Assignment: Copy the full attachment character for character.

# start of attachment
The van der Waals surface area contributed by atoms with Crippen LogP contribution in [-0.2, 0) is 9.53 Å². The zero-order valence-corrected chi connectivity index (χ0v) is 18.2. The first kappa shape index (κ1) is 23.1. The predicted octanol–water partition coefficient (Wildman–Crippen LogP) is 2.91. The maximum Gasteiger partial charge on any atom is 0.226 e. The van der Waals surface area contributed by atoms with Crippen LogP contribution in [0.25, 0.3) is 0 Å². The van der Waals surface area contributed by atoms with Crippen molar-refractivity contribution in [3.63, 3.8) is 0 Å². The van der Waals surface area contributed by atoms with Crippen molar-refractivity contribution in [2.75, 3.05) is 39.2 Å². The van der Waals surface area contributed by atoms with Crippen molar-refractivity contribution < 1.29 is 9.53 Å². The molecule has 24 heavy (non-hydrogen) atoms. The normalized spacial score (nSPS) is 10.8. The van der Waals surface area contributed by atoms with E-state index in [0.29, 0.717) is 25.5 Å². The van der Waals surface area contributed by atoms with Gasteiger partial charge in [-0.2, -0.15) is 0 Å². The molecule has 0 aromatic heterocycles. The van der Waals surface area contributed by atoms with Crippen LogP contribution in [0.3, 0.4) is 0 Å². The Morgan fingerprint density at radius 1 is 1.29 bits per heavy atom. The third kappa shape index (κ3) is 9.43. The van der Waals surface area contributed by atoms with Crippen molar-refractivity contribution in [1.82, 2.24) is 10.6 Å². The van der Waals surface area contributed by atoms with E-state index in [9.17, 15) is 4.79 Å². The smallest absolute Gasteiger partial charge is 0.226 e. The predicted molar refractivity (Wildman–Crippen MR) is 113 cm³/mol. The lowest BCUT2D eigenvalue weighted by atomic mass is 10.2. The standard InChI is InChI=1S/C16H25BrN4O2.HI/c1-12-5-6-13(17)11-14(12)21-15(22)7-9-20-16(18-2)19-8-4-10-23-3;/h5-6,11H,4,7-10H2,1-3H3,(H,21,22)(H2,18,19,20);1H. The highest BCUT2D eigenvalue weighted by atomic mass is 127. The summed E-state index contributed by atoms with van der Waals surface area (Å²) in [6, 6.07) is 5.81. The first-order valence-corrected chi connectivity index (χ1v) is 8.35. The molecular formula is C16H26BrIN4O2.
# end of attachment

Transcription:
The van der Waals surface area contributed by atoms with Crippen LogP contribution in [-0.2, 0) is 9.53 Å². The zero-order valence-corrected chi connectivity index (χ0v) is 18.2. The first kappa shape index (κ1) is 23.1. The predicted octanol–water partition coefficient (Wildman–Crippen LogP) is 2.91. The maximum Gasteiger partial charge on any atom is 0.226 e. The van der Waals surface area contributed by atoms with Crippen LogP contribution in [0.25, 0.3) is 0 Å². The van der Waals surface area contributed by atoms with Crippen molar-refractivity contribution in [3.63, 3.8) is 0 Å². The van der Waals surface area contributed by atoms with Crippen molar-refractivity contribution in [2.75, 3.05) is 39.2 Å². The van der Waals surface area contributed by atoms with Crippen molar-refractivity contribution < 1.29 is 9.53 Å². The molecule has 24 heavy (non-hydrogen) atoms. The normalized spacial score (nSPS) is 10.8. The van der Waals surface area contributed by atoms with E-state index in [0.29, 0.717) is 25.5 Å². The van der Waals surface area contributed by atoms with Gasteiger partial charge in [-0.2, -0.15) is 0 Å². The molecule has 0 aromatic heterocycles. The van der Waals surface area contributed by atoms with Crippen LogP contribution in [0.3, 0.4) is 0 Å². The Morgan fingerprint density at radius 1 is 1.29 bits per heavy atom. The third kappa shape index (κ3) is 9.43. The van der Waals surface area contributed by atoms with Crippen molar-refractivity contribution in [1.82, 2.24) is 10.6 Å². The van der Waals surface area contributed by atoms with E-state index in [9.17, 15) is 4.79 Å². The smallest absolute Gasteiger partial charge is 0.226 e. The predicted molar refractivity (Wildman–Crippen MR) is 113 cm³/mol. The lowest BCUT2D eigenvalue weighted by atomic mass is 10.2. The standard InChI is InChI=1S/C16H25BrN4O2.HI/c1-12-5-6-13(17)11-14(12)21-15(22)7-9-20-16(18-2)19-8-4-10-23-3;/h5-6,11H,4,7-10H2,1-3H3,(H,21,22)(H2,18,19,20);1H. The highest BCUT2D eigenvalue weighted by atomic mass is 127. The summed E-state index contributed by atoms with van der Waals surface area (Å²) in [6, 6.07) is 5.81. The first-order valence-corrected chi connectivity index (χ1v) is 8.35. The molecular formula is C16H26BrIN4O2.